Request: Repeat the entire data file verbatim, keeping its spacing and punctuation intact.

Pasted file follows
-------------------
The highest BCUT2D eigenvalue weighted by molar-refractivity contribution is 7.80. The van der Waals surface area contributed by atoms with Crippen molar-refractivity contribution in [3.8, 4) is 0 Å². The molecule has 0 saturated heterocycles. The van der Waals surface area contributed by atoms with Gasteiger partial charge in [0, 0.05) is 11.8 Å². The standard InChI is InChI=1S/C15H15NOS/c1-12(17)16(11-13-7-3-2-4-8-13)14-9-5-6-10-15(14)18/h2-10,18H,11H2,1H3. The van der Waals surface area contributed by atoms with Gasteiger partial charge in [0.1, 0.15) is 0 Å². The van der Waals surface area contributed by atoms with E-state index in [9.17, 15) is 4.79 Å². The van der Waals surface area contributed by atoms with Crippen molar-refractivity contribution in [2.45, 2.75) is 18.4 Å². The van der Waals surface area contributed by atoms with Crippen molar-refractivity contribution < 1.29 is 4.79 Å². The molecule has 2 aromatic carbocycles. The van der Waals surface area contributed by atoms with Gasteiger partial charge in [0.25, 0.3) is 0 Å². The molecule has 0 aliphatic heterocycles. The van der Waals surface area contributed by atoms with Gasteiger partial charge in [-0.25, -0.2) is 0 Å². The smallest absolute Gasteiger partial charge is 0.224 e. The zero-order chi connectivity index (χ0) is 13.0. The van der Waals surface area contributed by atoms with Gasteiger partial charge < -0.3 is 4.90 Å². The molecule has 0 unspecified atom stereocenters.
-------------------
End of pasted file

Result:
The highest BCUT2D eigenvalue weighted by molar-refractivity contribution is 7.80. The van der Waals surface area contributed by atoms with Crippen molar-refractivity contribution in [3.8, 4) is 0 Å². The molecule has 0 saturated heterocycles. The van der Waals surface area contributed by atoms with Gasteiger partial charge in [0, 0.05) is 11.8 Å². The standard InChI is InChI=1S/C15H15NOS/c1-12(17)16(11-13-7-3-2-4-8-13)14-9-5-6-10-15(14)18/h2-10,18H,11H2,1H3. The van der Waals surface area contributed by atoms with Gasteiger partial charge in [0.1, 0.15) is 0 Å². The van der Waals surface area contributed by atoms with E-state index in [9.17, 15) is 4.79 Å². The van der Waals surface area contributed by atoms with Crippen molar-refractivity contribution in [2.45, 2.75) is 18.4 Å². The van der Waals surface area contributed by atoms with Crippen molar-refractivity contribution < 1.29 is 4.79 Å². The molecule has 2 aromatic carbocycles. The van der Waals surface area contributed by atoms with Gasteiger partial charge in [0.25, 0.3) is 0 Å². The molecule has 0 aliphatic heterocycles. The van der Waals surface area contributed by atoms with Gasteiger partial charge in [-0.25, -0.2) is 0 Å². The smallest absolute Gasteiger partial charge is 0.224 e. The zero-order chi connectivity index (χ0) is 13.0. The van der Waals surface area contributed by atoms with Gasteiger partial charge < -0.3 is 4.90 Å². The molecule has 0 unspecified atom stereocenters.